7 Questions with Anthony Bourdain
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Anthony Bourdain's new book is Medium Raw.
What's more difficult—writing orcooking?
Cooking is physical, which is why I havefeelings of self-loathing and guilt about the way things are going for me. Itdoesn’t feel like work. After work, you hurt at the end of the day. Try 28years in a kitchen. Deep inside myself, work will alwaysbe sweaty and slaving over a stove in the middle of a rush. Writing is donewhile seated. It’s not a team sport. There are no quantifiable stats forsuccess or failure. Or fewer and less rigid ones. It irritates me when writers talk about how difficultwriting is. Try working a busy fish station in a 300-seat-restaurant. Try ricefarming for a while and then complain about writer’s block.
Eating oysters as a child at sea inspired your love for all things gastronomical. Is raw food best served in the wild?
I’m not an outdoorsy guy. For me, a good weekend does notinvolve being dirty or sleeping on the ground. But we do that a fair amount forwork because there’s no other option. Staying with a local tribe in a Liberianprovince, the Iban in Borneo, or Sami of northern Sweden, that’s where yousleep. You’re camping. When you stay with indigenous people in the Darién Gap,there’s not a Ramada Inn down the road. I like a comfortable thread-count asmuch as the next guy, but that’s not always an option.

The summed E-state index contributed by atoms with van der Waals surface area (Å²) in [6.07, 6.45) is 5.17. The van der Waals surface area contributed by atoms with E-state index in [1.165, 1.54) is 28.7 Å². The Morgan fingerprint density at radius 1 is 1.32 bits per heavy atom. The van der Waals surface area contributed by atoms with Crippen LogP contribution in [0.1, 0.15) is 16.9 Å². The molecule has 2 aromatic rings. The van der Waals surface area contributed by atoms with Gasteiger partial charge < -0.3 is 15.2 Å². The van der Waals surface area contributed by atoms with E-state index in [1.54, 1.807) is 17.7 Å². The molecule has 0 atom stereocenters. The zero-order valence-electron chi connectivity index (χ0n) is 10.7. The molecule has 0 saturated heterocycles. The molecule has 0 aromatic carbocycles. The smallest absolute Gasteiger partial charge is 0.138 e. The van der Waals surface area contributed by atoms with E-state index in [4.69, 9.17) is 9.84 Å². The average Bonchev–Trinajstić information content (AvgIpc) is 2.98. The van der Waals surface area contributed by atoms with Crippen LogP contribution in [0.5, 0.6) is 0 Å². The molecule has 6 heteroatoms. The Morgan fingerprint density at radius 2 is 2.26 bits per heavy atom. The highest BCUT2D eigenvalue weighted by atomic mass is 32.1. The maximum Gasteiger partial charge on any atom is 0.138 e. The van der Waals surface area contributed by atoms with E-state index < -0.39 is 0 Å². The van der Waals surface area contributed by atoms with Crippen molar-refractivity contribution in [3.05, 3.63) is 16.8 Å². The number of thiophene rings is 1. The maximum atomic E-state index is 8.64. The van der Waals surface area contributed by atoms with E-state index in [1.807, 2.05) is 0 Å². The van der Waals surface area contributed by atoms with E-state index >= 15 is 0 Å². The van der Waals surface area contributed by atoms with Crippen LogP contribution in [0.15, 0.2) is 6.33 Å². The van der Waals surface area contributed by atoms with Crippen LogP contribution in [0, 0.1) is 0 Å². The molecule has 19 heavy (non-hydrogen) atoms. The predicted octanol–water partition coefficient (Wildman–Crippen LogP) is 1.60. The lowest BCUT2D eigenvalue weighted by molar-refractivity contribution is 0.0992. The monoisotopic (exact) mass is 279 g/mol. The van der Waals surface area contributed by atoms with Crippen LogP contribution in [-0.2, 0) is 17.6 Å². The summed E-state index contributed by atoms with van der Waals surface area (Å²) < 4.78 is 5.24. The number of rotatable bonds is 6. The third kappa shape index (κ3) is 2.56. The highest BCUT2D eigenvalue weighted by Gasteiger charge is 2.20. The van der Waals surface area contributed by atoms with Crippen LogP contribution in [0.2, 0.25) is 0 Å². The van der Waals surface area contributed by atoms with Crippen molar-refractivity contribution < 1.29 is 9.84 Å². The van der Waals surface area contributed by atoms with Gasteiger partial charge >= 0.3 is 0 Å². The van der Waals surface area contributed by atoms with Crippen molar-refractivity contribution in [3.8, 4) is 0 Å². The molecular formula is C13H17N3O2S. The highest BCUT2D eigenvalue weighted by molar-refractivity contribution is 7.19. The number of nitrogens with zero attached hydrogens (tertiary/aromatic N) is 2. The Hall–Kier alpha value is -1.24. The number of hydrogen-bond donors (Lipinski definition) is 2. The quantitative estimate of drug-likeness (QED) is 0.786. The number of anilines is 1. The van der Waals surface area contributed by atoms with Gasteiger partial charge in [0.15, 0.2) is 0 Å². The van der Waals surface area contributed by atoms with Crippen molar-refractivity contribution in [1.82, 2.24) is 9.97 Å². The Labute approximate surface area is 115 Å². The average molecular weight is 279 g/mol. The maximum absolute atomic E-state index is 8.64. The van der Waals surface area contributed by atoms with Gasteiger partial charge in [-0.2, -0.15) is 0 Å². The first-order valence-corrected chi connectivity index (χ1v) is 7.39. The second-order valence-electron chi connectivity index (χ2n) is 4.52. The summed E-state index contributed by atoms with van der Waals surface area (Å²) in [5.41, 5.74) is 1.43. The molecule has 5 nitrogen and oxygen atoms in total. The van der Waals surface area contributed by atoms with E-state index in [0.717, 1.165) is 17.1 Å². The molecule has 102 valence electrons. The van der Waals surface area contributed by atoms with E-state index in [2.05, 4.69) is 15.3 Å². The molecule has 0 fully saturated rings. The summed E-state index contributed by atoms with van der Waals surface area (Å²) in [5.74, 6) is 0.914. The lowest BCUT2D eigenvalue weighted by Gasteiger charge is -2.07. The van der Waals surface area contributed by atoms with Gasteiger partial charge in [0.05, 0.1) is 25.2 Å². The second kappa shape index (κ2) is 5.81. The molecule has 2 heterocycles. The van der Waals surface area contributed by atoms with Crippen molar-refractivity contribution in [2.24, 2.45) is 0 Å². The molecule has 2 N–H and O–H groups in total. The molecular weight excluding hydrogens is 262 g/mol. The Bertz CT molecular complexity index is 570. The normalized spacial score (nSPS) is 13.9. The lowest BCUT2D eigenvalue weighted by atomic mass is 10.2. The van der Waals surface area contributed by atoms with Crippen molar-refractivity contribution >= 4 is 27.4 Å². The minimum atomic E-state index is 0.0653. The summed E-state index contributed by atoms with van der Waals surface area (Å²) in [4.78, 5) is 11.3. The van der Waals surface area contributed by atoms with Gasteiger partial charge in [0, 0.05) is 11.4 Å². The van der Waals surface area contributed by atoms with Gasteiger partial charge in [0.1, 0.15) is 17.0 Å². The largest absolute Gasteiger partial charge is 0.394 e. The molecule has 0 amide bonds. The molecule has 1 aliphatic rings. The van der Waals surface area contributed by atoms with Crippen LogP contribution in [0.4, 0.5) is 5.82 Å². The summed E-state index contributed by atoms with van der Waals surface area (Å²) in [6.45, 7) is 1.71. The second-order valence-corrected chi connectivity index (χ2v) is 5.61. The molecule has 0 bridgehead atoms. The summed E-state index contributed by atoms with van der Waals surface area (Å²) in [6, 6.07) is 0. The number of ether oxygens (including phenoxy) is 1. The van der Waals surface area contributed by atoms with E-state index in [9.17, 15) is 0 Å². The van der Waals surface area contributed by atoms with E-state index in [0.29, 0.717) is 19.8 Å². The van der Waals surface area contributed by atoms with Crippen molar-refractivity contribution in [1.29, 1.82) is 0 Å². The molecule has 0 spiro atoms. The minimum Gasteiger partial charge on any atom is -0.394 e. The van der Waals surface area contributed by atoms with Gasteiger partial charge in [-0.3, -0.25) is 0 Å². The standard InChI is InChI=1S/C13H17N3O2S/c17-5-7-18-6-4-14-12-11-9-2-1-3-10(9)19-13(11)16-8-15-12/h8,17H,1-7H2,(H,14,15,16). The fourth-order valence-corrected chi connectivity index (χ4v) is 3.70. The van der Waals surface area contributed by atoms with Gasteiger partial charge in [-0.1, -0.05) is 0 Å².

Well, uh, if you did go camping, what would be over the fire?
Wild boar. Ilike wild game. That would be appropriate and delicious. And a true good bottle ofred wine. I camp Jim Harrison style, you know? A really expensivebottle of Cotes du Rhone and something somebody shot nearby recently.
You’re a music fan. What would be the food equivalent forThe Stooges?
Gin and juice.
Shit on a stick. Or rotten candy.
To listen to a longer version of the interview, click on the podcast below.